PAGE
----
#90 - 5 Nov 2021
Shaking off the status quo; Being directive without being a jerk; Stop looking for mentors; Software team productivity
In our team there’s been a lot of passages lately - a paper for our original work is (finally!) coming out, as our new version is (finally!) coming together; we’re gearing up for a new batch of co-ops as our current co-ops are starting to document and getting ready to present their work; a project manager is joining the team for the first time now that the effort has reached a size and scope that it needs one (well, it needed one a year ago, but here we are).
These passages - and especially the influx of new people, new tasks, new scope - are really important for a team’s well being. Stasis isn’t stable; systems, including systems of people, are either growing or stagnating.
In academia, where we were trained, it’s far too easy for groups to become very comfortable with “the way we do things”, and set in their ways. As Boulanger points out in the first article in the roundup, that can quickly lead to problems not being addressed - or even really noticed any more - and eventually people both within the team and “clients” of the team starting to drift away. In fact, I was talking to a colleague this week about one group’s services becoming ossified to the point where consumers of those services started moving to those of a different and newer group - the first group didn’t take feedback or feature requests seriously, and now there’s a real chance it will simply be disbanded (or, maybe worse, left go on indefinitely with less and less actual purpose).
Stagnation isn’t inevitable, but it takes active and continual effort to avoid. It should be easy - there’s a constant influx of new ideas available. But ideas don’t adopt themselves, and practices don’t adapt themselves. They’re adopted and adapted in units of teams, and one of our important jobs as managers and leads is balancing real needs for degrees of stability and certainty with equally real needs for change and growth. Balancing openness with continuity is hard, but vital.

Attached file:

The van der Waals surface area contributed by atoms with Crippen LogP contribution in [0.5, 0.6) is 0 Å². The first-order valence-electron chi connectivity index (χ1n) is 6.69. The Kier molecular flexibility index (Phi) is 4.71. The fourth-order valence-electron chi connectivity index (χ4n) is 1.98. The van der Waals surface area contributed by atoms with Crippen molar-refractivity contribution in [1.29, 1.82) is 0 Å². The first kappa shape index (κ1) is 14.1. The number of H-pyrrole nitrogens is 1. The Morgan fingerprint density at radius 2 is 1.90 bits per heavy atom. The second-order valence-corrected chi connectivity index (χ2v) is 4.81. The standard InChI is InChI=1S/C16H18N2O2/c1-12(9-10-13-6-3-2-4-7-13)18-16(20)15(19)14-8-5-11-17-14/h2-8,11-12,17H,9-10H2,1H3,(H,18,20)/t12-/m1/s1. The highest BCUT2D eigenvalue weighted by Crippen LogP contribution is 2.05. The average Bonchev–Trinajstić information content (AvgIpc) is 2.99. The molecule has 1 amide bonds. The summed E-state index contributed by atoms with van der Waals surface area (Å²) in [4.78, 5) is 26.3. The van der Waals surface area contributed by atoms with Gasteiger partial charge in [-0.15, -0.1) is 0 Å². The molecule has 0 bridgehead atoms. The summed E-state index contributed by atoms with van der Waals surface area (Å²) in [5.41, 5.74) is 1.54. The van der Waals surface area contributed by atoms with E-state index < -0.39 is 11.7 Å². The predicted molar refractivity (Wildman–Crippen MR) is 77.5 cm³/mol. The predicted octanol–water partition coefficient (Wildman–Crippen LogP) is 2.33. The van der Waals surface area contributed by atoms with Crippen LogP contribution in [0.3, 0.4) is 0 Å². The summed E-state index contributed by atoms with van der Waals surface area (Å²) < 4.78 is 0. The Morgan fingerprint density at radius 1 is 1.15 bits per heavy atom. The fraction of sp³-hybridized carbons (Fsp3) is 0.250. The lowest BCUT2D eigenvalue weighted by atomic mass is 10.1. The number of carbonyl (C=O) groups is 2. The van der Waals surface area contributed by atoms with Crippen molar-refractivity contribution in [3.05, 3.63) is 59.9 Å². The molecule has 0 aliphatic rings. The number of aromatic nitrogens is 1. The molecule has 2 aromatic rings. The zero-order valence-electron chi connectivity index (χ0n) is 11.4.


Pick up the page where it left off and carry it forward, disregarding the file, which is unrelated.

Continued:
And now, the roundup:
Why The Status Quo Is So Hard To Change In Engineering Teams - Antoine Boulanger
Boulanger here points out a situation that is especially common in academia, with slow-growing teams where individual team members have long tenure. The issue is that a team gets so used to the way things are they don’t even see it any more, and forget that things don’t have to be this way. There can be a sort of learned helplessness to the procedural, technical, and complexity problems within an organization.
Having new people come in regularly - even short term team members like interns - can be very helpful for this, as long as they are comfortable making comments like “why is X? Isn’t that bad?” and the team takes the points they raise seriously.
Boulanger has recommendations for us managers or leads:
Regularly get into your team’s shoes
Notice when people stop complaining about an issue - this can be a negative, not a problem
Create some metrics around known issues so you can see if they’re getting better or if the team is just getting more inured to them
There are a lot of strengths that can come from a long-lived stable team, if you’re careful, but the default outcome is stagnation. The manager, and the team, has to be constantly and actively looking for things to improve and areas in which to grow to prevent the default.
You can be directive without being a jerk - Lara Hogan
Being Nice and Effective - Subbu Allamaraj
I think one of the hardest things for new managers - especially those coming from the very hands-off collegial culture of research - is determining the right amount of directiveness appropriate for a given situation. The usual failure modes, in order of the frequency which I see them, is the very common laissez-faire absence of direction and the less common tech-lead-becomes-manager “do this, this, then that, and my way of doing it is exactly like this. In fact, why don’t I just…”